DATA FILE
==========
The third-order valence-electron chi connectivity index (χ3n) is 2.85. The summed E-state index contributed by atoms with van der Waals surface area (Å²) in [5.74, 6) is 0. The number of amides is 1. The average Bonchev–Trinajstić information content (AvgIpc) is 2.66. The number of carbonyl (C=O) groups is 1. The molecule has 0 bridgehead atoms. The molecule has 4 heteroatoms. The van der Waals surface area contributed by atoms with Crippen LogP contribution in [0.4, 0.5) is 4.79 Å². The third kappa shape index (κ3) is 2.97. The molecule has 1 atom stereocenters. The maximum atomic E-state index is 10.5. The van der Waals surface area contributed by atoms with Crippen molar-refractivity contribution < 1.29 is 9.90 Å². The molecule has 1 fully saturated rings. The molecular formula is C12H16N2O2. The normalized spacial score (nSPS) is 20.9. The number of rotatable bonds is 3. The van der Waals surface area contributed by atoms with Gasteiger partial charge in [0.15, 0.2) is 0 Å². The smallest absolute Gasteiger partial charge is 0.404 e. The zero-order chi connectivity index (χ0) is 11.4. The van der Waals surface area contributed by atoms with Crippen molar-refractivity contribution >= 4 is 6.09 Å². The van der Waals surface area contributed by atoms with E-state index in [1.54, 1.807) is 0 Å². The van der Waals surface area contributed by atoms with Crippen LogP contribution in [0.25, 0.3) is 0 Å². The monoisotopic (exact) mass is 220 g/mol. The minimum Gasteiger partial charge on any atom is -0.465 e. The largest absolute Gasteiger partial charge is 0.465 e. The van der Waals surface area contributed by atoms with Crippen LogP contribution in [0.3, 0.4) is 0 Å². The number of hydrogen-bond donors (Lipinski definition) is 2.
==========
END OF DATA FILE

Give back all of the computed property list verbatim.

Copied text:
The third-order valence-electron chi connectivity index (χ3n) is 2.85. The summed E-state index contributed by atoms with van der Waals surface area (Å²) in [5.74, 6) is 0. The number of amides is 1. The average Bonchev–Trinajstić information content (AvgIpc) is 2.66. The number of carbonyl (C=O) groups is 1. The molecule has 0 bridgehead atoms. The molecule has 4 heteroatoms. The van der Waals surface area contributed by atoms with Crippen LogP contribution in [0.4, 0.5) is 4.79 Å². The third kappa shape index (κ3) is 2.97. The molecule has 1 atom stereocenters. The maximum atomic E-state index is 10.5. The van der Waals surface area contributed by atoms with Crippen molar-refractivity contribution < 1.29 is 9.90 Å². The molecule has 1 fully saturated rings. The molecular formula is C12H16N2O2. The normalized spacial score (nSPS) is 20.9. The number of rotatable bonds is 3. The van der Waals surface area contributed by atoms with Gasteiger partial charge in [0.15, 0.2) is 0 Å². The smallest absolute Gasteiger partial charge is 0.404 e. The zero-order chi connectivity index (χ0) is 11.4. The van der Waals surface area contributed by atoms with Crippen molar-refractivity contribution >= 4 is 6.09 Å². The van der Waals surface area contributed by atoms with E-state index in [1.54, 1.807) is 0 Å². The van der Waals surface area contributed by atoms with Crippen LogP contribution in [0.25, 0.3) is 0 Å². The monoisotopic (exact) mass is 220 g/mol. The minimum Gasteiger partial charge on any atom is -0.465 e. The largest absolute Gasteiger partial charge is 0.465 e. The van der Waals surface area contributed by atoms with Crippen LogP contribution in [0.3, 0.4) is 0 Å². The number of hydrogen-bond donors (Lipinski definition) is 2.